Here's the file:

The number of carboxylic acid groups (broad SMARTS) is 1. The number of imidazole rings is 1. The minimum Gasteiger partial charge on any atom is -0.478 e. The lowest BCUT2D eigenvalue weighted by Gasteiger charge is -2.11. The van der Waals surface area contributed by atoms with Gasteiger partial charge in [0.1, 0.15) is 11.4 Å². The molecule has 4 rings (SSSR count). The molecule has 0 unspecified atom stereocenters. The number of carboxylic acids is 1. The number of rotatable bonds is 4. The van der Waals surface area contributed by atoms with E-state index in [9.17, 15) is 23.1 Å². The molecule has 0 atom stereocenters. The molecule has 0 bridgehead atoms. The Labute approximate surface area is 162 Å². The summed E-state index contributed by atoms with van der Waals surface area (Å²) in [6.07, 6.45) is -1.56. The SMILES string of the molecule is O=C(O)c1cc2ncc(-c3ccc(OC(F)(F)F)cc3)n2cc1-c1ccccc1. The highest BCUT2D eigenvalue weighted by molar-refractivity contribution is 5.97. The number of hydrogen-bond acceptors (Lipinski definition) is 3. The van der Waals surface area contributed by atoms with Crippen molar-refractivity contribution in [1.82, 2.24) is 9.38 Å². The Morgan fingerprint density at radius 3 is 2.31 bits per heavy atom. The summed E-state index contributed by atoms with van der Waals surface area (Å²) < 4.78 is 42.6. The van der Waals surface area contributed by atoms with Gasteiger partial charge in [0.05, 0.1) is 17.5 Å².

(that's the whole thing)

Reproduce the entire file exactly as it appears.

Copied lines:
The number of carboxylic acid groups (broad SMARTS) is 1. The number of imidazole rings is 1. The minimum Gasteiger partial charge on any atom is -0.478 e. The lowest BCUT2D eigenvalue weighted by Gasteiger charge is -2.11. The van der Waals surface area contributed by atoms with Gasteiger partial charge in [0.1, 0.15) is 11.4 Å². The molecule has 4 rings (SSSR count). The molecule has 0 unspecified atom stereocenters. The number of carboxylic acids is 1. The number of rotatable bonds is 4. The van der Waals surface area contributed by atoms with E-state index in [9.17, 15) is 23.1 Å². The molecule has 0 atom stereocenters. The molecule has 0 bridgehead atoms. The Labute approximate surface area is 162 Å². The summed E-state index contributed by atoms with van der Waals surface area (Å²) in [6.07, 6.45) is -1.56. The SMILES string of the molecule is O=C(O)c1cc2ncc(-c3ccc(OC(F)(F)F)cc3)n2cc1-c1ccccc1. The highest BCUT2D eigenvalue weighted by molar-refractivity contribution is 5.97. The number of hydrogen-bond acceptors (Lipinski definition) is 3. The van der Waals surface area contributed by atoms with Crippen molar-refractivity contribution in [1.82, 2.24) is 9.38 Å². The Morgan fingerprint density at radius 3 is 2.31 bits per heavy atom. The summed E-state index contributed by atoms with van der Waals surface area (Å²) < 4.78 is 42.6. The van der Waals surface area contributed by atoms with Gasteiger partial charge in [0.05, 0.1) is 17.5 Å².